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'Hotel California': The VC Market's Investment-To-Exit Ratio Is A Record High... Is This Why?

While Silicon Valley's technorati may be "living it up," new data from Pitchbok suggests the Venture Capital world is stuck in 'Hotel California' and "can never leave."

As Pitchbook.com's Katie Clark reports, opting to raise more funds rather than prioritizing an exit seems to be an increasingly popular route for startups.

According to data from the 2Q PitchBook-NVCA Venture Monitor, the number of US venture capital investments for every VC-backed exit reached a record high in the first half of 2017 - landing at 11.3x. For the 3,917 VC investments completed in 1H, there were just 348 exits.

If the trend continues in 2H, the US VC industry will experience the lowest exit levels since 2010. Similarly, but to a lesser extreme, investment count may end the year at the lowest mark in five years - 2012 was the last year the total number of financings in the US fell below 8,000.

Why is this happening? Companies are choosing to stay private longer as is evidenced by the data shown below: The average time to exit has hit roughly six years through 1H 2017. More specifically, median time to IPO now exceeds eight years, time to buyout is hovering around six-and-a-half years and time to acquisition has landed at about four-and-a-half years.

Both the number of US VC investments and the number of US-based exits have been on the decline since 2014. That year, capital exited reached a record high of $82 billion with more than 1,000 exits closed. Facebook’s $22 billion purchase of messaging platform WhatsApp certainly threw the numbers off a bit, but it was still a landmark year in many ways.
 

In the first half of this year, roughly $25 billion was returned to investors via 348 plus exits—about 30% of 2014’s totals and less than half of last year’s.

Perhaps this is why...

Ironically this report drops on the same day as a new study finds that 'fake unicorns' abound with an average 49% valuation overstatement in VC land... (via Naked Capitalism)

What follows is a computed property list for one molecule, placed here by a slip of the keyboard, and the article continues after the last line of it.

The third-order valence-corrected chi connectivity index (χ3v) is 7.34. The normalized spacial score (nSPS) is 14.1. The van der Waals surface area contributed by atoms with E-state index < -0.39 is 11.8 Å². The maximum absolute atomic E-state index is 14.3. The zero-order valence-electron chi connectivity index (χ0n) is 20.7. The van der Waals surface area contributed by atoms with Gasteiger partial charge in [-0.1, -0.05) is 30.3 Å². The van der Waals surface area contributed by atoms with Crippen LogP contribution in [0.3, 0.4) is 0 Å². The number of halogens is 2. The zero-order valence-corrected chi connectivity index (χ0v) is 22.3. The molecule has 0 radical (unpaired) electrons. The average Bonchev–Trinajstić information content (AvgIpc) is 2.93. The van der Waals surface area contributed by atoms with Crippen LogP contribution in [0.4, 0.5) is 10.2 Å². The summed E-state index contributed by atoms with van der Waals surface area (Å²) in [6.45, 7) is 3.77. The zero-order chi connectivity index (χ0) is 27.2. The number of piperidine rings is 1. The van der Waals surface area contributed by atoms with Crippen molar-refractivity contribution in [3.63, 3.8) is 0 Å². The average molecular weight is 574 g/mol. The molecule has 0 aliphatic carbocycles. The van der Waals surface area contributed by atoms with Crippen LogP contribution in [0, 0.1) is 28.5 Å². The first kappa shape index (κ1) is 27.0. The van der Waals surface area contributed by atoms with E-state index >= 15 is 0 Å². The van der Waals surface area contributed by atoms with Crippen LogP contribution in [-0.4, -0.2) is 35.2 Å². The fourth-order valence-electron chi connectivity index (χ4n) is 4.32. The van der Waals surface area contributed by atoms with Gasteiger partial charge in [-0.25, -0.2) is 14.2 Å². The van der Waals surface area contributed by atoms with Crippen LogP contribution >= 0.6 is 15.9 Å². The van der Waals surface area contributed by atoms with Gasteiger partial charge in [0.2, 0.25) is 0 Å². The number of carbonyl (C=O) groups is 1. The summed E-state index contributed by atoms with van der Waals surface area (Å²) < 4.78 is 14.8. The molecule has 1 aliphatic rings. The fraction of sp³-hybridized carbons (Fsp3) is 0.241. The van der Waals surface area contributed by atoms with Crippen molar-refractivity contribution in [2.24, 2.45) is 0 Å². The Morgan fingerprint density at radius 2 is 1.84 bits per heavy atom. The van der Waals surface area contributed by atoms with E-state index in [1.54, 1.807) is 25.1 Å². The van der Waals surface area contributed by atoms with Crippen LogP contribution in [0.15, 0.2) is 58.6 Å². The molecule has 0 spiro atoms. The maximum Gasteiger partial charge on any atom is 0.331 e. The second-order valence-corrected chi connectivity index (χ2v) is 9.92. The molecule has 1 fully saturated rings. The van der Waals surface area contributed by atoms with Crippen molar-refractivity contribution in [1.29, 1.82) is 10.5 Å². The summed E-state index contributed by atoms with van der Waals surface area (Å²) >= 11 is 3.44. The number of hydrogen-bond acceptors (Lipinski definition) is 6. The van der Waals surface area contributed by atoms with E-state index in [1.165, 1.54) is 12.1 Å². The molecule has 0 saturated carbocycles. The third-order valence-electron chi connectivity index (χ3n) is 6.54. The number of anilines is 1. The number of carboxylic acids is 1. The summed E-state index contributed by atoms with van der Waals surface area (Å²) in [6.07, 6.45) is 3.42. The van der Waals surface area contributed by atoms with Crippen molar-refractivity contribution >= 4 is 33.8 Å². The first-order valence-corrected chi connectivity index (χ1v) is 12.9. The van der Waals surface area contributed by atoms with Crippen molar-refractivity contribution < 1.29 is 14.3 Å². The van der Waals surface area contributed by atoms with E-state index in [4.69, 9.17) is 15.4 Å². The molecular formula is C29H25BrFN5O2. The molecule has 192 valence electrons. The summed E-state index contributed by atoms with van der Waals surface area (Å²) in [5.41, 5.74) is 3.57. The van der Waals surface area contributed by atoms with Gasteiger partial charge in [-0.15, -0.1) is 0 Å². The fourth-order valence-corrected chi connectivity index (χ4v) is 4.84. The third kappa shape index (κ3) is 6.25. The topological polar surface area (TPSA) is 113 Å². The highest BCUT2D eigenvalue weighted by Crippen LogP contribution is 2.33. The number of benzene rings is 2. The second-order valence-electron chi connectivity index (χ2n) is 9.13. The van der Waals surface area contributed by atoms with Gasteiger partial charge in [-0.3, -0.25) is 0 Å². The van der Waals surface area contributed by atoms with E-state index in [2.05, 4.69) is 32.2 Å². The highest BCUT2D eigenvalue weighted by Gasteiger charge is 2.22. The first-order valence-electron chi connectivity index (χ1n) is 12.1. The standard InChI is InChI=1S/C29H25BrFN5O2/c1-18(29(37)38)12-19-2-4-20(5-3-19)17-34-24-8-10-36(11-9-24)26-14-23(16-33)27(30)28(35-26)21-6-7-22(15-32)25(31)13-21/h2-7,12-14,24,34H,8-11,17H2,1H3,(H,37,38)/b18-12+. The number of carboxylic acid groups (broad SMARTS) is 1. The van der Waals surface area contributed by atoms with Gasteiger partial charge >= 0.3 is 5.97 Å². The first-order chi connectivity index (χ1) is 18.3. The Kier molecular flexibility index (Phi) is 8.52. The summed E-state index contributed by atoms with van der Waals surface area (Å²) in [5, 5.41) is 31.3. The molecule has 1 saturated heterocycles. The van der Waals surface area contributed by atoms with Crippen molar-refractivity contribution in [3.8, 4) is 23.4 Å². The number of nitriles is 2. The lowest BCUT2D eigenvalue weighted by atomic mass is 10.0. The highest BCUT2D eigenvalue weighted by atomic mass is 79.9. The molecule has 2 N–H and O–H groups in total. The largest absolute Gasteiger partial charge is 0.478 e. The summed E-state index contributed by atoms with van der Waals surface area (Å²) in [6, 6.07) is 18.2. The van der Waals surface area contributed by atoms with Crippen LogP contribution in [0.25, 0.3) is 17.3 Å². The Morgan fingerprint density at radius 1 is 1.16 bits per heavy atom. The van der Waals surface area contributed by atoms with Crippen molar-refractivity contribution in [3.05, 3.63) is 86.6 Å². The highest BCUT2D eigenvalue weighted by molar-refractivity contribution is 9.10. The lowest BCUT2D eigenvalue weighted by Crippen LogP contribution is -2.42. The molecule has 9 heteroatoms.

A recent paper by Will Gornall of the Sauder School of Business and Ilya A. Strebulaev of Stanford Business School, with the understated title Squaring Venture Capital Valuations with Reality, deflates the myth of the widely-touted tech “unicorn”. I’d always thought VCs were subconsciously telling investors these companies weren’t on the up and up via their campaign to brand high-fliers with valuations over $1 billion as “unicorns” when unicorns don’t exist in reality. But that was no deterrent to carnival barkers would often try to pass off horses and goats with carefully appended forehead ornaments as these storybook beasts. The Silicon Valley money men have indeed emulated them with valuation chicanery.

Gornall and Strebulaev obtained the needed valuation and financial structure information on 116 unicorns out of a universe of 200. So this is a sample big enough to make reasonable inferences, particularly given how dramatic the findings are.1 From the abstract:

Using data from legal filings, we show that the average highly-valued venture capital-backed company reports a valuation 49% above its fair value, with common shares overvalued by 59%. In our sample of unicorns – companies with reported valuation above $1 billion – almost one half (53 out of 116) lose their unicorn status when their valuation is recalculated and 13 companies are overvalued by more than 100%.

Another deadly finding is peculiarly relegated to the detailed exposition: “All unicorns are overvalued”:

The average (median) post-money value of the unicorns in the sample is $3.5 billion ($1.6 billion), while the corresponding average (median) fair value implied by the model is only $2.7 billion ($1.1 billion). This results in a 48% (36%) overvaluation for the average (median) unicorn. Common shares even more overvalued, with the average (median) overvaluation of 55% (37%).

How can there be such a yawning chasm between venture capitalist hype and proper valuation?

By virtue of the financiers’ love for complexity, plus the fact that these companies have been private for so long, they don’t have “equity” in the way the business press or lay investors think of it, as in common stock and maybe some preferred stock. They have oodles of classes of equity with all kinds of idiosyncratic rights.

Read more here...